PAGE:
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October 4, 1996


Appeal from the Circuit Court of Williamson County. No. 94-MR-95. Honorable Ronald Eckiss, Judge, presiding.

The Honorable Justice Colwell delivered the opinion of the court: McCULLOUGH, P.j., and Rakowski and Holdridge, JJ., concur. Justice Rarick, dissenting:

The opinion of the court was delivered by: Colwell

The Honorable Justice COLWELL delivered the opinion of the court:

Employer, Freeman United Coal Mining Co. (Freeman), appeals the circuit court's reversal of the Industrial Commission's determination that the claimant, Ralph Giles, is permanently partially disabled to the extent of five percent of the man-as-a-whole due to coal worker's pneumoconiosis (CWP). Originally, on the claimant's appeal, the circuit court remanded to the Commission for reconsideration of the claimant's diminished earning capacity in light of Zeigler Coal Co. and Monterey Coal Co. Zeigler Coal Co. v. Industrial Comm'n, 237 Ill. App. 3d 213, 178 Ill. Dec. 225, 604 N.E.2d 481 (1992); Monterey Coal Co. v. Industrial Comm'n, 241 Ill. App. 3d 386, 182 Ill. Dec. 36, 609 N.E.2d 339 (1992). On remand, the Commission reaffirmed its decision, with one commissioner dissenting. The dissenting commissioner concluded that the claimant was 100% permanently and totally disabled. The circuit court reversed the Commission and adopted the dissenting commissioner's interpretation, finding the claimant 100% permanently and totally disabled.

Freeman brings two contentions on appeal: (1) the circuit court erred in remanding to the Commission because it failed to find that the original decision was against the manifest weight of the evidence (and Freeman contends that even if this court concludes such a finding was implied in the circuit court's remand order, it was erroneous); and (2) the circuit court "exceeded its authority" in reversing the Commission's reaffirmation of the five-percent figure and in finding that the claimant is 100% permanently and totally disabled.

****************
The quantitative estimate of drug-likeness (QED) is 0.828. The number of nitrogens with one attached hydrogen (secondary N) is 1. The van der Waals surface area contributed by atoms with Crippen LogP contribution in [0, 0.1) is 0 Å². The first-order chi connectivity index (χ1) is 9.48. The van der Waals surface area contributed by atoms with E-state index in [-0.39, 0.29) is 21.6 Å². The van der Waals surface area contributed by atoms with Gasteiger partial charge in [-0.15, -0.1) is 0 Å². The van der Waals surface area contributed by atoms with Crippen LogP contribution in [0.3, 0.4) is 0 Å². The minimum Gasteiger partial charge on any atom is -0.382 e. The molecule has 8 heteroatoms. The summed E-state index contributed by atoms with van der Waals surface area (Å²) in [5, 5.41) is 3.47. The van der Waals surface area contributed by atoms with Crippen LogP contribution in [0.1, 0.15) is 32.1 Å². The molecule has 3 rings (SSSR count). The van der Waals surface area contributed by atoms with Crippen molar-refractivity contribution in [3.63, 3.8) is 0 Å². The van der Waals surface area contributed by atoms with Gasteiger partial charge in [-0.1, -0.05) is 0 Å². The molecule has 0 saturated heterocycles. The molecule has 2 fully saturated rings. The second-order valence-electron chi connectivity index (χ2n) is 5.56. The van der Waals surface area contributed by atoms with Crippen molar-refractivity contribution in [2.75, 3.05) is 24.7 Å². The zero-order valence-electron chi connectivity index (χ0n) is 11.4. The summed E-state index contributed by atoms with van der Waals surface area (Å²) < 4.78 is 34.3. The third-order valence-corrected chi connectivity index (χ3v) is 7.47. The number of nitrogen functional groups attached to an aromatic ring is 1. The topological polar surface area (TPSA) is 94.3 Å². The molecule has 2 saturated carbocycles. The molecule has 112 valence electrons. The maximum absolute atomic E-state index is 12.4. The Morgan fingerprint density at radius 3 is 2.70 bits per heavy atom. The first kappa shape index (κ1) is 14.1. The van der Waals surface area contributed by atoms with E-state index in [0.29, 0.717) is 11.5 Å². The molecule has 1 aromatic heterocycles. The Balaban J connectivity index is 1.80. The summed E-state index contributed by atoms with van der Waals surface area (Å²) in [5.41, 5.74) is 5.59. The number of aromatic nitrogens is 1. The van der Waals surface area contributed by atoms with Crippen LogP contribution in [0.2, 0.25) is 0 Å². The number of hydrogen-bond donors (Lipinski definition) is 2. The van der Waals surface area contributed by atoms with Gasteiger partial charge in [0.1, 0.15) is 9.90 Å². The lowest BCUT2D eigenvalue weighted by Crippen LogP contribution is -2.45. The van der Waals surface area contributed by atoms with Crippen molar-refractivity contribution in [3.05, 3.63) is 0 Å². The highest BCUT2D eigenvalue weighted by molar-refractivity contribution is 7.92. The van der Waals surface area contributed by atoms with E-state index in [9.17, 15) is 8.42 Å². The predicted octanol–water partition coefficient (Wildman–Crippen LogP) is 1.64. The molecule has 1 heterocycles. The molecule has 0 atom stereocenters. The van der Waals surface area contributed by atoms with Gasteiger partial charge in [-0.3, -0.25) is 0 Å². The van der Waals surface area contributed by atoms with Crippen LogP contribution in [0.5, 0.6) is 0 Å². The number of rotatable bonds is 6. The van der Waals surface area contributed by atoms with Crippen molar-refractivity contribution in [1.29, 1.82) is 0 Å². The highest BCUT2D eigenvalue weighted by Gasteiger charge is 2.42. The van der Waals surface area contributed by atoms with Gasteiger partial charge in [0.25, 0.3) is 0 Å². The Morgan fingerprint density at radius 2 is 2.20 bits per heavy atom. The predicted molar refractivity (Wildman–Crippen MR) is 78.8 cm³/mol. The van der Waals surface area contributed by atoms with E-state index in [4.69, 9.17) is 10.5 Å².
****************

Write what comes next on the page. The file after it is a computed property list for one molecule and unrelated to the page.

Before we begin our analysis of the issues on appeal, however, we first must resolve Freeman's motion to dismiss filed during the pendency of this appeal. The motion was made upon proof that the claimant died in August 1995. Freeman contends that no one qualifies under the terms of section 8(h) of the Workers' Compensation Act to be substituted as a party. 820 ILCS 305/8(h) (West 1992). We granted leave for the claimant's estate to respond to the motion to dismiss and ordered the estate's motion to substitute the decedent's administrator (his daughter, Jo Lynn Carter) taken with the case.

As the employer points out, the claimant leaves only two known heirs, Carter and a son, Michael Giles. Both are above the age of majority, and no suggestion is made that either was in any manner dependent on the claimant at the time of his death. Consequently, the question is presented as to whether section 8(h), when read in conjunction with section 7(g) (820 ILCS 305/7(g) (West 1992)), allows only dependent children to succeed to the claimant's benefits. Thus, we are asked to determine what portion, if any, of the award is owed to the decedent's estate.

As the administrator notes in her response to the employer's motion to dismiss, our supreme court found that benefits accrued prior to a claimant's death are assets of the estate, as any other debt. Republic Steel Corp. v. Industrial Comm'n, 26 Ill. 2d 32, 185 N.E.2d 877 (1962). However, subsequent to that case, the legislature amended the Workers' Compensation Act to provide that both accrued and unaccrued benefits are to be paid in accordance with the provisions of section 7(g) of the Act. 820 ILCS 305/8(h), 7(g) (West 1992). Section 8(h) provides:

"In case death occurs from any cause before the total compensation to which the employee would have been entitled has been paid, then in case the employee leaves any widow, widower, child, parent (or any grandchild, grandparent or other lineal heir or any collateral heir dependent at the time of the [injury] upon the earnings of the employee to the extent of 50% or more of total dependency) such compensation shall be paid to the beneficiaries of the deceased employee and distributed as provided in paragraph (g) of Section 7." 820 ILCS 305/8(h) (West 1992).